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Tuesday, August 25, 2009

Greeley Colorado's Future--SAT's are in

Considering all the chatter about Greeley's District 6 Mill Levy Tax Override I thought this small foray into the statistical trends facing the nation may be worthy of consideration. Today's kids are our future workforce and government. Greeley Colorado, whether special interests like it not, rides above a fifty-percent hispanic population. Couple that with lower per capita income for the northern colorado area and Greeley has a big future problem staring it in the face. It doesn't take courage or a leap of faith to make that speculation.

Time for the community to get serious about education and fixing those performance gaps by focusing on the lower performers.

Minority Participation, Scores Up for Some of the Washington Area's Class of '09 - washingtonpost.com
washingtonpost.com > Education
COLLEGE ADMISSION TESTS
Minority Participation, Scores Up for Some of the Class of '09

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By Nick Anderson and Emma Brown
Washington Post Staff Writers
Wednesday, August 26, 2009

Four out of 10 students who take the SAT are racial or ethnic minorities, the College Board reported Tuesday, a milestone for the college admissions test most widely used in the nation and the Washington region.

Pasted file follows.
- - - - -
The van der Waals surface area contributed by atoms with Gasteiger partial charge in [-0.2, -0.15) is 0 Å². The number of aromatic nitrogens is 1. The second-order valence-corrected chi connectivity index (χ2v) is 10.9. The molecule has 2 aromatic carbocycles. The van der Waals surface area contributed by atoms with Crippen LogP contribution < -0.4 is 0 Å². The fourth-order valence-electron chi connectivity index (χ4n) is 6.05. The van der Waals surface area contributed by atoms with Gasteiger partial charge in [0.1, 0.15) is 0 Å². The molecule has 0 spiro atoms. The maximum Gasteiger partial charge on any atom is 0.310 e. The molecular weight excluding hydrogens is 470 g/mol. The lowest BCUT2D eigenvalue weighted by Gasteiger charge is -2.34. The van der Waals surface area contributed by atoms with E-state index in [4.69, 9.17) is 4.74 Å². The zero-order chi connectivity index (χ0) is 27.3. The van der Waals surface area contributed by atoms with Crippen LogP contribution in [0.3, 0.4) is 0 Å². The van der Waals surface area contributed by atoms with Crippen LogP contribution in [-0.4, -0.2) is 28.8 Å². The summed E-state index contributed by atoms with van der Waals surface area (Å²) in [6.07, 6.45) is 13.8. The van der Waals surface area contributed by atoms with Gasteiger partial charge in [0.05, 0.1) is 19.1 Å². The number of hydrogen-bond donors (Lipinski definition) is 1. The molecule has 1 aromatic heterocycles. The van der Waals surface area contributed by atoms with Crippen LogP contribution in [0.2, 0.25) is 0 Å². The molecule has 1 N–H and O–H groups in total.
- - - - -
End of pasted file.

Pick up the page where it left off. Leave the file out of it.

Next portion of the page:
But scores of the wealthiest students are growing faster than scores of the poorest, and some racial disparities in test performance are widening.

Narrowing such achievement gaps has become a key issue. Loudoun County schools, contrary to the national trend, reported that average SAT scores for black and Hispanic students rose faster than for white students.

For the 1.5 million students nationwide in the Class of 2009 who took the 3-hour, 45-minute test, composite scores were 501 in critical reading, down one point from the year before; 515 in mathematics, unchanged; and 493 in writing, down one point. Those figures include results from public and private schools. The grading scale is 200 to 800 points for each section.

During the past decade, math scores have risen four points, and reading scores dropped four.

The College Board, a New York-based nonprofit organization that oversees the test, stressed participation trends, not scores. The 40 percent minority share of test-takers was up from 38 percent a year ago and 29.2 percent in 1999.

"We are tremendously encouraged by the increasing diversity of participation in the SAT," said College Board President Gaston Caperton. "As the equity gap narrows, more than ever, the SAT reflects the diversity of students in our nation's classrooms."

But one of the SAT's leading critics pointed to widening score gaps by race and income, despite many efforts to raise performance of disadvantaged students through the federal No Child Left Behind law. For example, black student scores fell four points (to 1276), while white scores fell two points (to 1581). Scores for students whose families earned more than $200,000 shot up 26 points (to 1702), while scores for those whose families earn $60,000 a year or less were unchanged or rose only slightly.

"It is becoming increasingly clear that the nation cannot test its way to better educational quality or equity," said Bob Schaeffer of the advocacy organization FairTest: National Center for Fair & Open Testing.

The SAT counted about 110,400 test-takers from Maryland, Virginia and the District in the Class of 2009, up from about 109,900 in 2005.


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